Kickboxing. For self-defense, kickboxing focuses on fast-paced, distracting and accurately aimed at all open opportunities with the punches, kicks and knees. The most famous offshoot of kickboxing is Muay Thai which makes use of the hands, feet, knees, and elbows as the weapon to ward off an attacker. The assailant may have a knife or a gun and may use it, but a kickboxer can distract an opponent with his strikes as he uses all his 8 body weapons to disarm or rid the enemy with any harmful weapon.
Karate. It is primarily a striking art with emphasis on attack deflection, using kicking, punching, knee, elbow strikes and open-handed techniques such as knife-hands and ridge-hands. Grappling, restraints, locks, throws and vital point strikes are learned.
Aikido. This interesting martial art is performed by blending with the motion of the attacker and redirecting the force of the attack instead of opposing it head-on. With few striking moves, Aikido is based on the principle that an attack from an opponent will allow you to strike back at his vulnerable points.
Wing Chun. Bruce Lee learned this Kung Fu art from Yip Man, which Lee found too slow and formal for self-defense. He developed his own version of Wing Chun where he addressed the inadequacies he found in Wing Chun. Lee still used Wing Chun’s signature punches – fast, rapid-fire left, right punches to the attacker’s chest instead of the belly or the throat. The target is the sternum or solar plexus.
Jiu-Jitsu. This is the most universal style of martial art. It incorporates elements of hard striking, grappling, eye gouging, choke holds, joint locks, biting and the awareness of the defender’s center of gravity against the attacker’s center of gravity. By lowering your center of gravity under his, jerking him over or around you, you will be able to throw your attacker.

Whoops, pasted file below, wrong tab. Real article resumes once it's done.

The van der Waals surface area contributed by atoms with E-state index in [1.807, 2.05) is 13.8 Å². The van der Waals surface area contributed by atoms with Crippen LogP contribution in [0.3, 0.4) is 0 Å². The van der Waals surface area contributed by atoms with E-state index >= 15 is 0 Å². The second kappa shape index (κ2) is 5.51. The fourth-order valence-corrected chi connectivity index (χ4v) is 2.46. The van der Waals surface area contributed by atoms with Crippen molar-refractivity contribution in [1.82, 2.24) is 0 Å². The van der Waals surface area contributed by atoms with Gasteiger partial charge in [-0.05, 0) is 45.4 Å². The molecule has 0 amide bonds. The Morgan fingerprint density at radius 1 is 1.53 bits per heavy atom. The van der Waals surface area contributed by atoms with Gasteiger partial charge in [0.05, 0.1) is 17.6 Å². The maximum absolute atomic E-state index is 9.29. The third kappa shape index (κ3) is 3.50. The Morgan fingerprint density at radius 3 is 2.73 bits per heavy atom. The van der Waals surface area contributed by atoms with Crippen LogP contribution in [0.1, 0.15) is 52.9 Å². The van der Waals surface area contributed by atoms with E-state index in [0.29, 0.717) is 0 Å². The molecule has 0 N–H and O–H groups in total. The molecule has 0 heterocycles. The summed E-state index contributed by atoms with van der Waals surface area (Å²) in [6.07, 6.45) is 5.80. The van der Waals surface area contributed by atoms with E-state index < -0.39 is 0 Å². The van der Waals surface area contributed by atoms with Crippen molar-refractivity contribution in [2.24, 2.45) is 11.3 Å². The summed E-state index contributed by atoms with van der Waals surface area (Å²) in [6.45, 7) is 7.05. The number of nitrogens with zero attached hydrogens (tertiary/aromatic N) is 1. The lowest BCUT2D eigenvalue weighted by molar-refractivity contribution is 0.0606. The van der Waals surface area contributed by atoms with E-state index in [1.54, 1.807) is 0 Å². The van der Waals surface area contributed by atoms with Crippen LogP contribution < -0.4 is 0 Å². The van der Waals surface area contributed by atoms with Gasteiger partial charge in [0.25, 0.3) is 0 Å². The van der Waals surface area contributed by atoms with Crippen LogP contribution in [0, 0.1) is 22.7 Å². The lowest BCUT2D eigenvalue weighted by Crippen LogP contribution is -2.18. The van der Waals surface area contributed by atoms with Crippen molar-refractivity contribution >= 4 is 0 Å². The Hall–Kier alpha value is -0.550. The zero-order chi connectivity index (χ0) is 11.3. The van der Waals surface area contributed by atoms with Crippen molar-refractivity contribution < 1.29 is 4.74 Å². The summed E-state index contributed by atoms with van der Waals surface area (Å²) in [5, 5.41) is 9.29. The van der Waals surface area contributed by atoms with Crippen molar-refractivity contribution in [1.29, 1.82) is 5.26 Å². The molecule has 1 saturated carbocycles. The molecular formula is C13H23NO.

Jeet Kune Do. This is Bruce Lee’s enhanced version of Wing Chun. Bruce Lee worked on the principle of a “style without a style” where you ought not to be thinking anything but the attack of the opponent and your response to such attack. If thoughts are not cleared from the head, they will slow you down. Only one stance is used – the western fencing “en garde” stance.
Western Boxing. All a boxer needs is one swing. Boxers throw punches harder, faster and more accurately than any other trained fighter on earth. To punch properly, boxers spend 4 years of training. And because boxing does not allow kicking, boxers put all their strength in their hands.
Brazilian Jiu-Jitsu. This is an offshoot of Japan’s jiu-jitsu which mixes the original jiu-jitsu’s standing throws and strikes with ground fighting, emphasizing on manipulating joints and overall control of the attacker or opponent.
Keysi Fighting Method. This has almost no kicks. It makes use of every weapon the body can quickly wield – fist, head, knees and elbow. This art is designed to strike with the sharp elbows which are more powerful than straight punches because they employ the entire upper body in bringing the firm muscle, from the root of the little finger to the wrist, down like a hammer against the target.
Krav Maga. This is Israel’s national martial art that follows a no-holds-barred incapacitation for the purpose of street survival. It incorporates many martial art elements such as western boxing punches, Greco-Roman wrestling, Brazilian Jiu-Jitsu ground fighting, Karate kicks and knees, Jiu-jitsu’s throws and grappling.
Learning self defense could be your saving grace in times of trouble. It is somehow important to at least learn the basics of any of these martial arts for self defense. If you want to learn Muay Thai, there are great Muay Thai training camp in Phuket that have been so popular to both locals and foreign nationals who want to learn the sport. By enrolling in these Muay Thai training camps, you’ll be taught not only the sport but great discipline, focus and total balance. Learn the other benefits of Muay Thai by clicking this.